I7 never issues the not something you need to refer to error

The I7 parser never prints the not something you need to refer to error. But I don’t know if the omission of this parser error is a bug or if it may be intentional and it’s just that the comments in the Parser Template haven’t been updated.

Anyway this is what the Parser Template says about the CantSee routine:

These comments read just the same in the old Inform 6.11 parser. The CantSee routine, however, has changed since then. In particular, it doesn’t invoke SCENERY_PE (which is the I6 name for the not something you need to refer to error) any more.

As far as I can tell there is nothing else in the Template Layer that ever sets the parser error to the not something you need to refer to error either.

But is it the intended behavior or a buggy slip of the keyboard?

It is intended. (At least, it makes sense.)

That error message existed to support an old (Inform 5 and earlier) parser feature: if you added dict words to the room, they would be accepted as if there were an uninteresting object visible in the room. That is to say, it was a cheap equivalent of this:

Object -> room_trash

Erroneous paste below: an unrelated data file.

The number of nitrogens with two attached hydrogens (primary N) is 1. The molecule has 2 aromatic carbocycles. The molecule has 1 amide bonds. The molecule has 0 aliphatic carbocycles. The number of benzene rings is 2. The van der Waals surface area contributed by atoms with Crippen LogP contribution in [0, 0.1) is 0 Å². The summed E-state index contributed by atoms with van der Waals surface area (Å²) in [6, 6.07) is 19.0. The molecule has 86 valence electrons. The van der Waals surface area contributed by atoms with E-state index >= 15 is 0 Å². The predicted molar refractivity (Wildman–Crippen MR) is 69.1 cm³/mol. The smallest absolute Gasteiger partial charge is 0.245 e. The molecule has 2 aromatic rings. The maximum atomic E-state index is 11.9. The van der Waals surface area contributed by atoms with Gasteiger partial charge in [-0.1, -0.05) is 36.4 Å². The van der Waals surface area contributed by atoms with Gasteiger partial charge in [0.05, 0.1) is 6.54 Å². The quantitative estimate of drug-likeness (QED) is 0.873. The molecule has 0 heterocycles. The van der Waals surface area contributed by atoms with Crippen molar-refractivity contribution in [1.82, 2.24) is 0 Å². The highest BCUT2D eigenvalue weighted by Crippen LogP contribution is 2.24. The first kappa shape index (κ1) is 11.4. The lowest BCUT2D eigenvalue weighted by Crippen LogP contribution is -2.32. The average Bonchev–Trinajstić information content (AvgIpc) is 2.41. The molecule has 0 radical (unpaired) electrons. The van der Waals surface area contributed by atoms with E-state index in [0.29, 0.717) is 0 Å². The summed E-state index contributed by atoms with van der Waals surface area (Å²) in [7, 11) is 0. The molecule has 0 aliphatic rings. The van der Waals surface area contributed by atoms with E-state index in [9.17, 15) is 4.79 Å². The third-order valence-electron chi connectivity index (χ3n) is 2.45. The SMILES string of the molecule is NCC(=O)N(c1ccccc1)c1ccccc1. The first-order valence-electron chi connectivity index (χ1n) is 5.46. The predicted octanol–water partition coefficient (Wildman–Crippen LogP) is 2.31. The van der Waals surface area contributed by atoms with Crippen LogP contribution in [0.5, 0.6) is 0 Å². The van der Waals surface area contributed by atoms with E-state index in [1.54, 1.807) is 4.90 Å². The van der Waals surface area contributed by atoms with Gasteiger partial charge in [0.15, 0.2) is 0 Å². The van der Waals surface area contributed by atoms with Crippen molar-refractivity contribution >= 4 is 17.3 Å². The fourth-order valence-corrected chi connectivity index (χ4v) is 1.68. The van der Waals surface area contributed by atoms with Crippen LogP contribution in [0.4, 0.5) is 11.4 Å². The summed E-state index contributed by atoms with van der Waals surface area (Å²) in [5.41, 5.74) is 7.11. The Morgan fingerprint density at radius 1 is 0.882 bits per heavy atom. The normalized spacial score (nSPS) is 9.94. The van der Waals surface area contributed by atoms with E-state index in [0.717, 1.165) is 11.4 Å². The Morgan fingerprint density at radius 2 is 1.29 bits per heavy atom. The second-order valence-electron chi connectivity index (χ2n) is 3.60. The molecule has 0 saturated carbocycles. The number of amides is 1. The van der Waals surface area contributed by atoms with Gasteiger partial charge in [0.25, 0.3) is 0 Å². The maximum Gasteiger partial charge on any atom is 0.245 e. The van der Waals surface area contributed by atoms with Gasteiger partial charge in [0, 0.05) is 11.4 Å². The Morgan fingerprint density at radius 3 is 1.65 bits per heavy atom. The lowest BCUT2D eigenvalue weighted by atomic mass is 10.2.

with name 'rug' 'wallpaper' 'litter' 'whatever-else'
  before [ 
    default: "That's not something you need to refer to in the course of this game.";
  has scenery;

This was a good tradeoff in v3 games (limited to 256 objects). But in v5+ it was generally better to make the scenery object; it cost little and it let you customize the message. I’ve never used this feature at all.

In I7, actions that refer directly to the room are supported. (Although, as you know, the standard library doesn’t have any.) (Except for debugging commands.) So the old pseudo-scenery feature has been removed. Commands that refer to rooms are parsed the same as commands that refer to any other object.

The modern equivalent of this feature, as in I6, is just to make a scenery object and give it a “instead of doing anything” rule.

If I remember correctly, the standard library does have an action that refers to the room in some circumstances: smelling. However, there is no grammar for it besides the vague command “smell.”

Listening is similar, right? Except that it has separate grammars for “listen” and “listen to…”

Thank you very much, Zarf, for the detailed explanation.

True. (So did I6, but that case didn’t trigger this parser error.) I should have said, no grammar lines that refer to rooms.